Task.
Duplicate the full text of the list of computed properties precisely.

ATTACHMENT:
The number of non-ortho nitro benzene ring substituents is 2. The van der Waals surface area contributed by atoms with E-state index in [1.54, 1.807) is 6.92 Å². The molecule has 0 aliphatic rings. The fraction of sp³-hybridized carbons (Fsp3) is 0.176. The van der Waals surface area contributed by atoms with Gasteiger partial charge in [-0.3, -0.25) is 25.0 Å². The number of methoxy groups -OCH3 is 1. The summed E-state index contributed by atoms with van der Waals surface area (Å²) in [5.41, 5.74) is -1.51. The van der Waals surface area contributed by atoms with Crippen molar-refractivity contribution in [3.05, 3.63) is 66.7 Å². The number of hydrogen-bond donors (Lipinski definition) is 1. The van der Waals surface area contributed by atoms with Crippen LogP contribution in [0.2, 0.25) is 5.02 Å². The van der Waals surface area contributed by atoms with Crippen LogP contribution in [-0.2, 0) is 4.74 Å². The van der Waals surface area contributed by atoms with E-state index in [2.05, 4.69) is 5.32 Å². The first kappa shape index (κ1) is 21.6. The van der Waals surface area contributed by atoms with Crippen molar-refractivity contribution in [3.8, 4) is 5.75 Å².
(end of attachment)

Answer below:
The number of non-ortho nitro benzene ring substituents is 2. The van der Waals surface area contributed by atoms with E-state index in [1.54, 1.807) is 6.92 Å². The molecule has 0 aliphatic rings. The fraction of sp³-hybridized carbons (Fsp3) is 0.176. The van der Waals surface area contributed by atoms with Gasteiger partial charge in [-0.3, -0.25) is 25.0 Å². The number of methoxy groups -OCH3 is 1. The summed E-state index contributed by atoms with van der Waals surface area (Å²) in [5.41, 5.74) is -1.51. The van der Waals surface area contributed by atoms with Crippen molar-refractivity contribution in [3.05, 3.63) is 66.7 Å². The number of hydrogen-bond donors (Lipinski definition) is 1. The van der Waals surface area contributed by atoms with Crippen LogP contribution in [0.2, 0.25) is 5.02 Å². The van der Waals surface area contributed by atoms with Crippen LogP contribution in [-0.2, 0) is 4.74 Å². The van der Waals surface area contributed by atoms with E-state index in [2.05, 4.69) is 5.32 Å². The first kappa shape index (κ1) is 21.6. The van der Waals surface area contributed by atoms with Crippen molar-refractivity contribution in [3.8, 4) is 5.75 Å².